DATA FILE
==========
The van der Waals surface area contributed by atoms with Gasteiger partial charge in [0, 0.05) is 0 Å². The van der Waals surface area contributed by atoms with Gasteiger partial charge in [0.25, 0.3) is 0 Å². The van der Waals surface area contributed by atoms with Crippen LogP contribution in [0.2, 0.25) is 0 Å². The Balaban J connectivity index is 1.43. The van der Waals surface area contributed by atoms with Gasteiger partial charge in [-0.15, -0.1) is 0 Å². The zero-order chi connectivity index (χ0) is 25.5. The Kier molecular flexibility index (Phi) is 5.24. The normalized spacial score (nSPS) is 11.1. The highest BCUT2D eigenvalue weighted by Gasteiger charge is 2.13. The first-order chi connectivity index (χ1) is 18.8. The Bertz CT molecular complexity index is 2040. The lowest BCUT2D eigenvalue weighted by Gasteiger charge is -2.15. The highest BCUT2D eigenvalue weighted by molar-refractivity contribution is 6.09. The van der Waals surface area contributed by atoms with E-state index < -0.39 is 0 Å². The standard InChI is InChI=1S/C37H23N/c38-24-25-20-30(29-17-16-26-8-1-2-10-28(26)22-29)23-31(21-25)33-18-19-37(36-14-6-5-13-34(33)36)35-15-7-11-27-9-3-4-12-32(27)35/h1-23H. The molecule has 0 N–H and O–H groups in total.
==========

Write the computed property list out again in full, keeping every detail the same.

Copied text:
The van der Waals surface area contributed by atoms with Gasteiger partial charge in [0, 0.05) is 0 Å². The van der Waals surface area contributed by atoms with Gasteiger partial charge in [0.25, 0.3) is 0 Å². The van der Waals surface area contributed by atoms with Crippen LogP contribution in [0.2, 0.25) is 0 Å². The Balaban J connectivity index is 1.43. The van der Waals surface area contributed by atoms with Gasteiger partial charge in [-0.15, -0.1) is 0 Å². The zero-order chi connectivity index (χ0) is 25.5. The Kier molecular flexibility index (Phi) is 5.24. The normalized spacial score (nSPS) is 11.1. The highest BCUT2D eigenvalue weighted by Gasteiger charge is 2.13. The first-order chi connectivity index (χ1) is 18.8. The Bertz CT molecular complexity index is 2040. The lowest BCUT2D eigenvalue weighted by Gasteiger charge is -2.15. The highest BCUT2D eigenvalue weighted by molar-refractivity contribution is 6.09. The van der Waals surface area contributed by atoms with E-state index < -0.39 is 0 Å². The standard InChI is InChI=1S/C37H23N/c38-24-25-20-30(29-17-16-26-8-1-2-10-28(26)22-29)23-31(21-25)33-18-19-37(36-14-6-5-13-34(33)36)35-15-7-11-27-9-3-4-12-32(27)35/h1-23H. The molecule has 0 N–H and O–H groups in total.